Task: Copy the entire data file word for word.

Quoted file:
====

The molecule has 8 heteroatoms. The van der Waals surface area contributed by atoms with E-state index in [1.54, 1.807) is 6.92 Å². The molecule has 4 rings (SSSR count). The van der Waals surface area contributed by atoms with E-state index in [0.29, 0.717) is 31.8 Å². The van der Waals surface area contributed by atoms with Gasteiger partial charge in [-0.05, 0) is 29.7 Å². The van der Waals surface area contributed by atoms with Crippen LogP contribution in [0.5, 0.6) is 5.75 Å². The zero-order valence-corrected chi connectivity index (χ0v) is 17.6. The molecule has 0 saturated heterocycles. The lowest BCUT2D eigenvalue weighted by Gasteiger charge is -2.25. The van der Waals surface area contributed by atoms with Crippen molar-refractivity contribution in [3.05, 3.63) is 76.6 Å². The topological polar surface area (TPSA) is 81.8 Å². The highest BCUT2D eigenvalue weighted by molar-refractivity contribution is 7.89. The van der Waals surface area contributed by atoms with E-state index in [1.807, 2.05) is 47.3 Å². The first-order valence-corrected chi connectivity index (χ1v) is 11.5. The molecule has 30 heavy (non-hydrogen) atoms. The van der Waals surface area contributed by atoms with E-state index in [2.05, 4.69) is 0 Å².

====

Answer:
The molecule has 8 heteroatoms. The van der Waals surface area contributed by atoms with E-state index in [1.54, 1.807) is 6.92 Å². The molecule has 4 rings (SSSR count). The van der Waals surface area contributed by atoms with E-state index in [0.29, 0.717) is 31.8 Å². The van der Waals surface area contributed by atoms with Gasteiger partial charge in [-0.05, 0) is 29.7 Å². The van der Waals surface area contributed by atoms with Crippen LogP contribution in [0.5, 0.6) is 5.75 Å². The zero-order valence-corrected chi connectivity index (χ0v) is 17.6. The molecule has 0 saturated heterocycles. The lowest BCUT2D eigenvalue weighted by Gasteiger charge is -2.25. The van der Waals surface area contributed by atoms with Crippen molar-refractivity contribution in [3.05, 3.63) is 76.6 Å². The topological polar surface area (TPSA) is 81.8 Å². The highest BCUT2D eigenvalue weighted by molar-refractivity contribution is 7.89. The van der Waals surface area contributed by atoms with E-state index in [1.807, 2.05) is 47.3 Å². The first-order valence-corrected chi connectivity index (χ1v) is 11.5. The molecule has 30 heavy (non-hydrogen) atoms. The van der Waals surface area contributed by atoms with E-state index in [2.05, 4.69) is 0 Å².